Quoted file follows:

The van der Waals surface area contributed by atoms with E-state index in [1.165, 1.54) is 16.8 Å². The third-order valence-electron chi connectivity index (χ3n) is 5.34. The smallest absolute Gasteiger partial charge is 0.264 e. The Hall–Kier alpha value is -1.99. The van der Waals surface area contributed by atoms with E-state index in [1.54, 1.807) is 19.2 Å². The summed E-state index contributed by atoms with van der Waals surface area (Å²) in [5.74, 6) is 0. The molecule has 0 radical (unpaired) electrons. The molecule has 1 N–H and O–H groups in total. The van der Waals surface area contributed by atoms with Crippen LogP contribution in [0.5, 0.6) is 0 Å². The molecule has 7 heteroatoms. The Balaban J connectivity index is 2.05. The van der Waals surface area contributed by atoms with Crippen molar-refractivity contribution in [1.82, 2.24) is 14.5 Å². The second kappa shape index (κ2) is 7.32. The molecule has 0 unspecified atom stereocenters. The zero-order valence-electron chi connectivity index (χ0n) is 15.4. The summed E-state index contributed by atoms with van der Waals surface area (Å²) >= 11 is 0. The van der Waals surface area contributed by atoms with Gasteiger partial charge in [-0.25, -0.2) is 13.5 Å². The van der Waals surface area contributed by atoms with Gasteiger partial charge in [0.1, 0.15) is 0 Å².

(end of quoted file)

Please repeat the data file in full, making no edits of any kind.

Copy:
The van der Waals surface area contributed by atoms with E-state index in [1.165, 1.54) is 16.8 Å². The third-order valence-electron chi connectivity index (χ3n) is 5.34. The smallest absolute Gasteiger partial charge is 0.264 e. The Hall–Kier alpha value is -1.99. The van der Waals surface area contributed by atoms with E-state index in [1.54, 1.807) is 19.2 Å². The summed E-state index contributed by atoms with van der Waals surface area (Å²) in [5.74, 6) is 0. The molecule has 0 radical (unpaired) electrons. The molecule has 1 N–H and O–H groups in total. The van der Waals surface area contributed by atoms with Crippen LogP contribution in [0.5, 0.6) is 0 Å². The molecule has 7 heteroatoms. The Balaban J connectivity index is 2.05. The van der Waals surface area contributed by atoms with Crippen molar-refractivity contribution in [1.82, 2.24) is 14.5 Å². The second kappa shape index (κ2) is 7.32. The molecule has 0 unspecified atom stereocenters. The zero-order valence-electron chi connectivity index (χ0n) is 15.4. The summed E-state index contributed by atoms with van der Waals surface area (Å²) >= 11 is 0. The van der Waals surface area contributed by atoms with Gasteiger partial charge in [-0.25, -0.2) is 13.5 Å². The van der Waals surface area contributed by atoms with Gasteiger partial charge in [0.1, 0.15) is 0 Å².